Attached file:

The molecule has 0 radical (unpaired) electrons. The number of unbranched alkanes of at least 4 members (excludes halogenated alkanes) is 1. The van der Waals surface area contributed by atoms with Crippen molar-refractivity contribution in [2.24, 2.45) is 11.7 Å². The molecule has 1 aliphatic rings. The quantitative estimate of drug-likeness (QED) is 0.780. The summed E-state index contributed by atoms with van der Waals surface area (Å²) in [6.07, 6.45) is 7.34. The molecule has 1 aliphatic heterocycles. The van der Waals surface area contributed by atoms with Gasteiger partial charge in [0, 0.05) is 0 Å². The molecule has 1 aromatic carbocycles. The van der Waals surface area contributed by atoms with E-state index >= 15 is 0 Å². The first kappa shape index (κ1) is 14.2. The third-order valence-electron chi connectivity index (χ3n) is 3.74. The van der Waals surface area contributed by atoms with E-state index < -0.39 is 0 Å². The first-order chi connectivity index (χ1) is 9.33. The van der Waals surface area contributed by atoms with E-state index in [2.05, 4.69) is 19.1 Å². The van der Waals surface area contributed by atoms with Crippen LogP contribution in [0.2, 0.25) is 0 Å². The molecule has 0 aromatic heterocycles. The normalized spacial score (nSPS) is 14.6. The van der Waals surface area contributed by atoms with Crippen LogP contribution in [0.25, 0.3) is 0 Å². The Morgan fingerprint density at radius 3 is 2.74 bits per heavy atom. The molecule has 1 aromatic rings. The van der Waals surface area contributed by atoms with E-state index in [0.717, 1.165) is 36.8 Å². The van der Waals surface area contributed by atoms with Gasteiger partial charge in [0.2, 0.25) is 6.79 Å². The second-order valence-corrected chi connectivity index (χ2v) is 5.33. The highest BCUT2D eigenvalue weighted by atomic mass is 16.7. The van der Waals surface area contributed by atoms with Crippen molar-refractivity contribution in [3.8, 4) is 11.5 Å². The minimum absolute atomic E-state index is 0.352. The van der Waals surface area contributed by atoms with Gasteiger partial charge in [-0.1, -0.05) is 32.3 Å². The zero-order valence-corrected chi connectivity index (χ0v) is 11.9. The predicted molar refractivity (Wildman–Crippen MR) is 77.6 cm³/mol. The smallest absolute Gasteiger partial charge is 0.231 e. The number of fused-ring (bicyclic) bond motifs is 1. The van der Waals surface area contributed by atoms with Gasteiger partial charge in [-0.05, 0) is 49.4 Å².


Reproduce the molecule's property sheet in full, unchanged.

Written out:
The molecule has 0 radical (unpaired) electrons. The number of unbranched alkanes of at least 4 members (excludes halogenated alkanes) is 1. The van der Waals surface area contributed by atoms with Crippen molar-refractivity contribution in [2.24, 2.45) is 11.7 Å². The molecule has 1 aliphatic rings. The quantitative estimate of drug-likeness (QED) is 0.780. The summed E-state index contributed by atoms with van der Waals surface area (Å²) in [6.07, 6.45) is 7.34. The molecule has 1 aliphatic heterocycles. The van der Waals surface area contributed by atoms with Gasteiger partial charge in [0, 0.05) is 0 Å². The molecule has 1 aromatic carbocycles. The van der Waals surface area contributed by atoms with E-state index >= 15 is 0 Å². The first kappa shape index (κ1) is 14.2. The third-order valence-electron chi connectivity index (χ3n) is 3.74. The van der Waals surface area contributed by atoms with E-state index < -0.39 is 0 Å². The first-order chi connectivity index (χ1) is 9.33. The van der Waals surface area contributed by atoms with E-state index in [2.05, 4.69) is 19.1 Å². The van der Waals surface area contributed by atoms with Crippen LogP contribution in [0.2, 0.25) is 0 Å². The molecule has 0 aromatic heterocycles. The normalized spacial score (nSPS) is 14.6. The van der Waals surface area contributed by atoms with Crippen LogP contribution in [0.25, 0.3) is 0 Å². The Morgan fingerprint density at radius 3 is 2.74 bits per heavy atom. The molecule has 1 aromatic rings. The van der Waals surface area contributed by atoms with E-state index in [0.717, 1.165) is 36.8 Å². The van der Waals surface area contributed by atoms with Gasteiger partial charge in [0.2, 0.25) is 6.79 Å². The second-order valence-corrected chi connectivity index (χ2v) is 5.33. The highest BCUT2D eigenvalue weighted by atomic mass is 16.7. The van der Waals surface area contributed by atoms with Crippen molar-refractivity contribution in [3.8, 4) is 11.5 Å². The minimum absolute atomic E-state index is 0.352. The van der Waals surface area contributed by atoms with Gasteiger partial charge in [-0.1, -0.05) is 32.3 Å². The zero-order valence-corrected chi connectivity index (χ0v) is 11.9. The predicted molar refractivity (Wildman–Crippen MR) is 77.6 cm³/mol. The smallest absolute Gasteiger partial charge is 0.231 e. The number of fused-ring (bicyclic) bond motifs is 1. The van der Waals surface area contributed by atoms with Gasteiger partial charge in [-0.05, 0) is 49.4 Å².